Maria Sophocles, MD: Telling Signs of Endometriosis


Why any physician needs to have a strong sense of a patients' clinical history to distinguish endometriosis symptoms.

Yes, there’s clinical and genetic indications pointing a patient to being at risk for endometriosis. But the condition is not always an open-shut diagnosis.

In an interview with MD Magazine®, Maria Sophocles, MD, medical director of Women’s Healthcare of Princeton, explained how tracking a patients’ symptoms as much as they do their clinical history are critical for physicians to catch endometriosis sooner than later.

MD Mag: What signs or symptoms should physicians be looking for in possible endometriosis?

Sophocles: So, if you have a patient who comes to your office, and she's complaining of pain with menses, we call that dysmenorrhea and that could be endometriosis. But when a patient tells you that the week before her period, she begins to have pain—and the pain is severe—7 to 10 days before the period, and then once she begins to menstruate the pain improves, this is suspicious for endometriosis. This is those implants beginning to be fed by estrogen, beginning to grow, swell, and cause pain.

When a patient tells you she's had issues with infertility, she has had visits to pain clinics, and no one can find anything, that she's had ultrasounds and no one can find anything—these are also big red flags for endometriosis. Because endometriosis is really a two-dimensional disease. It's endometrial implants, with the endometrium being located outside the uterus, and it doesn't really show up on ultrasound unless it's developed in the ovary.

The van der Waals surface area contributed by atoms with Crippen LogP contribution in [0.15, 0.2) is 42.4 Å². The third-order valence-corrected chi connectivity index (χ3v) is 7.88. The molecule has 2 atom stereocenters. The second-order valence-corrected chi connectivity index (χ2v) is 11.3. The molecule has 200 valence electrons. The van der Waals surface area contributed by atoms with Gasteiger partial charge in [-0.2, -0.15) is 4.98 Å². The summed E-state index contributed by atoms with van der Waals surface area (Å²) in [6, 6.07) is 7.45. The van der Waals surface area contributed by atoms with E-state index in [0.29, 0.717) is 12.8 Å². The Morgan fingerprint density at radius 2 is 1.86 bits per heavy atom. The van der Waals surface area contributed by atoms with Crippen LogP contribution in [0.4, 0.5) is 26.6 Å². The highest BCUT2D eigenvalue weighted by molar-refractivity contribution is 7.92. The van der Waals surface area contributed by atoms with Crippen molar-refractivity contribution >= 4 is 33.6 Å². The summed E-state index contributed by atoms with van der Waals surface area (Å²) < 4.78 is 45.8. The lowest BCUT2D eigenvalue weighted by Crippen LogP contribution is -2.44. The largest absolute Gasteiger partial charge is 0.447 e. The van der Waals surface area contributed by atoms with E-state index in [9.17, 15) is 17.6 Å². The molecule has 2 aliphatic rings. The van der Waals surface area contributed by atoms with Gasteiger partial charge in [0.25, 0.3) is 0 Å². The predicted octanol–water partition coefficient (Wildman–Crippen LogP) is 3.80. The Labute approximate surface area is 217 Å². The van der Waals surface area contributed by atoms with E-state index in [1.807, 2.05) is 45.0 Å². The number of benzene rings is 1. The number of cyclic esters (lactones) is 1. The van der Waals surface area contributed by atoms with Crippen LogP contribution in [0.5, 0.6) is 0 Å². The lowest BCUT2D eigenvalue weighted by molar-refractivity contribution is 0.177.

Women can have a particular type of cyst within the ovary filled with endometriosis, and that does have a particular appearance on ultrasound. But that's a fairly advanced case of endometriosis, and unless you see that, your pelvic ultrasound may look perfectly normal. So just because you have an unremarkable pelvic ultrasound, do not, as a clinician, believe that your patient might not have endometriosis.

It really takes a little bit better history-taking to understand what else is going on. We know the risks of endometriosis. There is a genetic predisposition. We know that women that have heavier, shorter cycles are at increased risk of endometriosis. There's even a link between endometriosis and asthma.

So it's important that if you suspect it, but you don't feel sure about how to make the diagnosis, to refer that patient to an OB/GYN. Or if you're an OB/GYN and you're not sure, refer that patient to someone with extra training. I mean, there are clinics and endometriosis clinics. Find someone in your community who has a particular expertise because it's too important to not miss. And many women with endometriosis end up not getting properly diagnosed until their fourth, fifth, or sixth physician.

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